H.R. 1731 would require the Securities and Exchange Commission (SEC) to issue rules that require publicly traded companies to report annually on whether members of their governing bodies (such as general partners or members of a board of directors) have cybersecurity expertise and the nature of that experience. If nobody has such experience, then the company would be required to describe what other aspects of its cybersecurity were considered by the people responsible for identifying and evaluating nominees for governing body membership. H.R. 1731 would require the SEC (in consultation with the National Institute of Standards and Technology) to define expertise or experience in cybersecurity.
For this estimate, CBO assumes that the bill will be enacted in fiscal year 2020. Based on the estimated costs of similar proposals, CBO estimates that it would cost the SEC less than $500,000 to issue rules over the 2020-2021 period. CBO expects that the work would require two employees, at an annual cost of $260,000 each, for less than a year. However, because the SEC is authorized to collect fees sufficient to offset its annual appropriation, CBO expects that the net effect on discretionary spending would be negligible, assuming appropriation actions consistent with that authority.
H.R. 1731 contains private-sector mandates as defined in the Unfunded Mandates Reform Act (UMRA). CBO estimates that the cost to comply with those mandates would be small and would not exceed the threshold established in UMRA ($168 million in 2020, adjusted annually for inflation).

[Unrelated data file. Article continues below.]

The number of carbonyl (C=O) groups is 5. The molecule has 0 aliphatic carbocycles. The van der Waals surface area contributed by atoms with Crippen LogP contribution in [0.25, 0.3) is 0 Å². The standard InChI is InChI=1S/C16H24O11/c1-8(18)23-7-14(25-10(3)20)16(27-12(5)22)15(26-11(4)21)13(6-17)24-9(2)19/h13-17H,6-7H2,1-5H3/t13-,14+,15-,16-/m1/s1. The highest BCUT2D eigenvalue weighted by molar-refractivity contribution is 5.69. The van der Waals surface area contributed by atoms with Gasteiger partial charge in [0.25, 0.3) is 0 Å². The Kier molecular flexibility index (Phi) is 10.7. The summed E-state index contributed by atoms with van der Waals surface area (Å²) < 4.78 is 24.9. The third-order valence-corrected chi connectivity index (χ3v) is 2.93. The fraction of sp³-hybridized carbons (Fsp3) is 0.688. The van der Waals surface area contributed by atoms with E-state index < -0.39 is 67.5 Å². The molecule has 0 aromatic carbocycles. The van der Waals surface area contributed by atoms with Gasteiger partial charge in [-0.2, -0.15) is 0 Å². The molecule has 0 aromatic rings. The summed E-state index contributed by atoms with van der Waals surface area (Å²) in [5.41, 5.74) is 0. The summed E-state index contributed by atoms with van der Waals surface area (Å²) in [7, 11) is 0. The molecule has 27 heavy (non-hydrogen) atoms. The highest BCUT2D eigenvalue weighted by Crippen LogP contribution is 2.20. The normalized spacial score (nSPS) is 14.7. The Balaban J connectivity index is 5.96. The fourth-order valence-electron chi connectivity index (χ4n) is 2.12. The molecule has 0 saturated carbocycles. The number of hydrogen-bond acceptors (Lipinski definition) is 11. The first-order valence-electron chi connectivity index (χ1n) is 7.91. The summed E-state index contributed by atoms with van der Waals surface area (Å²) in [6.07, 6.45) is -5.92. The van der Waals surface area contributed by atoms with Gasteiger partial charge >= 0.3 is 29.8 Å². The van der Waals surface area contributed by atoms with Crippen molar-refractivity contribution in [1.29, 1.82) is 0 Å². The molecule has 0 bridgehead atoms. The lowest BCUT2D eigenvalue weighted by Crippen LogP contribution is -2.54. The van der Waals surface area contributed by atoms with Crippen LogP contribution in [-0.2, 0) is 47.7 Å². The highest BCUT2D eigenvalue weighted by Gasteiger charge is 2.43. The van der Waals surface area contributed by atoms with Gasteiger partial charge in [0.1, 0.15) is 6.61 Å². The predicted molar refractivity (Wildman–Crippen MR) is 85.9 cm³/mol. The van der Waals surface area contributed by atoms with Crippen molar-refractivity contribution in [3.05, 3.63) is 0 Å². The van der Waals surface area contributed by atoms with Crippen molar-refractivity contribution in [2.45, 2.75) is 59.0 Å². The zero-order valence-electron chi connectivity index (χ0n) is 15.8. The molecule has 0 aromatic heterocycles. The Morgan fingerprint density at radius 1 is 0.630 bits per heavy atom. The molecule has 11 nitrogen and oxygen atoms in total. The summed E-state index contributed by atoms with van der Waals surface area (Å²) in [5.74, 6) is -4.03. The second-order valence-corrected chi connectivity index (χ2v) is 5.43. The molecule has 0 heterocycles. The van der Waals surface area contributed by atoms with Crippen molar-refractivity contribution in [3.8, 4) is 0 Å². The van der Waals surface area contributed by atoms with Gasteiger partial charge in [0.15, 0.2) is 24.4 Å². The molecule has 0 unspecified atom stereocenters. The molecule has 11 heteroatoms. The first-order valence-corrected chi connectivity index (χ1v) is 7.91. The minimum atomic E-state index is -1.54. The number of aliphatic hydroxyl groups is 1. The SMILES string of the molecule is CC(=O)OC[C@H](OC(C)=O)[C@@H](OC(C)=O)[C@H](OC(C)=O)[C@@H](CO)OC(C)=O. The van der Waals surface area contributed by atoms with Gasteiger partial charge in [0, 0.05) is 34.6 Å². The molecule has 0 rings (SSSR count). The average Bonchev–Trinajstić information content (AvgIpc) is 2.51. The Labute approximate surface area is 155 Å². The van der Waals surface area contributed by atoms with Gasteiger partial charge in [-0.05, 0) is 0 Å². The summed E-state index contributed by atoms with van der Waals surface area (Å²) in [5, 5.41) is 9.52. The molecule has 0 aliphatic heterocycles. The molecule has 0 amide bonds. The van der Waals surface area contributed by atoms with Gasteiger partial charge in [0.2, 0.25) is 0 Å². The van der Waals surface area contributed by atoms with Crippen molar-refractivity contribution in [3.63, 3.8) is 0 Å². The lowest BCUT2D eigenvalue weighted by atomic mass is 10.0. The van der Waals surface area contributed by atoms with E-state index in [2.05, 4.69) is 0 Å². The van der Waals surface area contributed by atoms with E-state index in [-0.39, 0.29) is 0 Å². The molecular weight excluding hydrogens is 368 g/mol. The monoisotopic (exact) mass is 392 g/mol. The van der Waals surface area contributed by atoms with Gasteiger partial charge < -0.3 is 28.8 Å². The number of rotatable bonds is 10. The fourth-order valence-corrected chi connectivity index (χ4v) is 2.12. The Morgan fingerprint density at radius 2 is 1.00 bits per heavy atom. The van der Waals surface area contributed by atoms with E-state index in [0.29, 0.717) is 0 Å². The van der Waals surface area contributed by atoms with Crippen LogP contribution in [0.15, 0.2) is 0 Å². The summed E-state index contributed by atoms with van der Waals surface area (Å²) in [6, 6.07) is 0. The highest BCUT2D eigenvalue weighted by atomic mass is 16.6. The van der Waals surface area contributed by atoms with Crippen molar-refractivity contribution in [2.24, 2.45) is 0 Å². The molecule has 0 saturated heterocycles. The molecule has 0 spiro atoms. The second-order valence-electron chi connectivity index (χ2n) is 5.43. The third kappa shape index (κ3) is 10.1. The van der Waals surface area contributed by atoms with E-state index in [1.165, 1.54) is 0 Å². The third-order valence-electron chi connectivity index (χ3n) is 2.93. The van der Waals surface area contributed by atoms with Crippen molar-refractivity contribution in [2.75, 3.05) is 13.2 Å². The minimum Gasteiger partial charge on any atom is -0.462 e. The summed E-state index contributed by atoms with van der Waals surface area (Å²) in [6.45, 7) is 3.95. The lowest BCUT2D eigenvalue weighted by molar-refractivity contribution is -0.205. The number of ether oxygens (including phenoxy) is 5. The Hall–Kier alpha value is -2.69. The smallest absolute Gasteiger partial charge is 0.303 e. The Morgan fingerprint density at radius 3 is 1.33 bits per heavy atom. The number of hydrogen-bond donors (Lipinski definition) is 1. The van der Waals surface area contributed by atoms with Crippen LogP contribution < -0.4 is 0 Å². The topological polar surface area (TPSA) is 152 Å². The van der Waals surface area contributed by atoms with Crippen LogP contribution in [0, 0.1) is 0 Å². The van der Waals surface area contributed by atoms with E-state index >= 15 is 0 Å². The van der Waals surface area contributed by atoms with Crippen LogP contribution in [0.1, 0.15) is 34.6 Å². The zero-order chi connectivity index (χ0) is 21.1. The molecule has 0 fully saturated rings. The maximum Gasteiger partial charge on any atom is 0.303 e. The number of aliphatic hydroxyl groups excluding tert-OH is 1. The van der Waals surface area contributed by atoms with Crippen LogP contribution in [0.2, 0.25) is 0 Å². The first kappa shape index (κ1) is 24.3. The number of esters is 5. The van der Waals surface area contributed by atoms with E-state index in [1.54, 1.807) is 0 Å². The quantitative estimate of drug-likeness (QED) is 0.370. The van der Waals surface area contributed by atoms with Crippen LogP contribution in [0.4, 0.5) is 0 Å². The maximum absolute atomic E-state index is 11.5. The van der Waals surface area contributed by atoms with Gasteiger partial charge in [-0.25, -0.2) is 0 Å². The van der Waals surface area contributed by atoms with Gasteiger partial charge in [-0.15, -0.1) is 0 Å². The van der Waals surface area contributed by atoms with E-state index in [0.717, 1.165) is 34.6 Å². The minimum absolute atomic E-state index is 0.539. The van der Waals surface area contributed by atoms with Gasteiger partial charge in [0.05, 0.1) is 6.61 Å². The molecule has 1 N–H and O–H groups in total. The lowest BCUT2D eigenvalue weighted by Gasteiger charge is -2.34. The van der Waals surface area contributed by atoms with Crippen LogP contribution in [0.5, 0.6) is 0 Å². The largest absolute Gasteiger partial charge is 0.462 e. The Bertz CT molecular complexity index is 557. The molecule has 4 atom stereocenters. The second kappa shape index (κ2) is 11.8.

By requiring publicly traded companies to annually disclose to the SEC the nature of their board members’ experience in cyber security, H.R. 1731 would impose a mandate as defined in UMRA. The incremental cost of the mandate would be small because the mandated entities already collect or possess the information to be reported under the bill and would use an established reporting process.
If the SEC increased fees to offset the costs associated with implementing the bill, H.R. 1731 would increase the cost of an existing mandate on private entities required to pay those fees. CBO estimates that the incremental cost of the mandate would be small.
H.R. 1731 contains no intergovernmental mandates as defined in UMRA.